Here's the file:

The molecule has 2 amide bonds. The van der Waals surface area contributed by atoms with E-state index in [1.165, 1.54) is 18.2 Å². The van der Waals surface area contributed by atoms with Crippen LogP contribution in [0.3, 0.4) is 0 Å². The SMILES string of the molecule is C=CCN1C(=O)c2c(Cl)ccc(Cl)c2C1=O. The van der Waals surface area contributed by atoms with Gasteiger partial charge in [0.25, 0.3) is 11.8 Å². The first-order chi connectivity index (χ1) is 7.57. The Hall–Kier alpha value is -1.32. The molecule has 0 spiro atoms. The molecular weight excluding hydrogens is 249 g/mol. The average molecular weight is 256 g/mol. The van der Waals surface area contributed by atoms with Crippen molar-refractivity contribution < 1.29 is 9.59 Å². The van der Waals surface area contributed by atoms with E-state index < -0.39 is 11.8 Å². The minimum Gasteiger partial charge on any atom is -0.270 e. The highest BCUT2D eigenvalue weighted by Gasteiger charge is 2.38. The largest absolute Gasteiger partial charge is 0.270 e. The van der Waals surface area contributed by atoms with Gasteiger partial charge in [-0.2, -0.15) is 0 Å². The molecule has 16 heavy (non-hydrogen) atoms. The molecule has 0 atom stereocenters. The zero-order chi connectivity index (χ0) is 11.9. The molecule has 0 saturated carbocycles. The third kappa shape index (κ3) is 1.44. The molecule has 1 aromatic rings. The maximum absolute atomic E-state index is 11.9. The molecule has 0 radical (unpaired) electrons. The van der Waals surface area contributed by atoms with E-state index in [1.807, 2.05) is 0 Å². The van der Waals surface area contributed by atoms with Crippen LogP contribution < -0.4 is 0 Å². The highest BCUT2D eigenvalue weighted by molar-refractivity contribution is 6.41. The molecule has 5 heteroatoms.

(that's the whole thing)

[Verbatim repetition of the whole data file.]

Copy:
The molecule has 2 amide bonds. The van der Waals surface area contributed by atoms with E-state index in [1.165, 1.54) is 18.2 Å². The van der Waals surface area contributed by atoms with Crippen LogP contribution in [0.3, 0.4) is 0 Å². The SMILES string of the molecule is C=CCN1C(=O)c2c(Cl)ccc(Cl)c2C1=O. The van der Waals surface area contributed by atoms with Gasteiger partial charge in [0.25, 0.3) is 11.8 Å². The first-order chi connectivity index (χ1) is 7.57. The Hall–Kier alpha value is -1.32. The molecule has 0 spiro atoms. The molecular weight excluding hydrogens is 249 g/mol. The average molecular weight is 256 g/mol. The van der Waals surface area contributed by atoms with Crippen molar-refractivity contribution < 1.29 is 9.59 Å². The van der Waals surface area contributed by atoms with E-state index < -0.39 is 11.8 Å². The minimum Gasteiger partial charge on any atom is -0.270 e. The highest BCUT2D eigenvalue weighted by Gasteiger charge is 2.38. The largest absolute Gasteiger partial charge is 0.270 e. The van der Waals surface area contributed by atoms with Gasteiger partial charge in [-0.2, -0.15) is 0 Å². The molecule has 16 heavy (non-hydrogen) atoms. The molecule has 0 atom stereocenters. The zero-order chi connectivity index (χ0) is 11.9. The molecule has 0 saturated carbocycles. The third kappa shape index (κ3) is 1.44. The molecule has 1 aromatic rings. The maximum absolute atomic E-state index is 11.9. The molecule has 0 radical (unpaired) electrons. The van der Waals surface area contributed by atoms with E-state index in [1.807, 2.05) is 0 Å². The van der Waals surface area contributed by atoms with Crippen LogP contribution < -0.4 is 0 Å². The highest BCUT2D eigenvalue weighted by molar-refractivity contribution is 6.41. The molecule has 5 heteroatoms.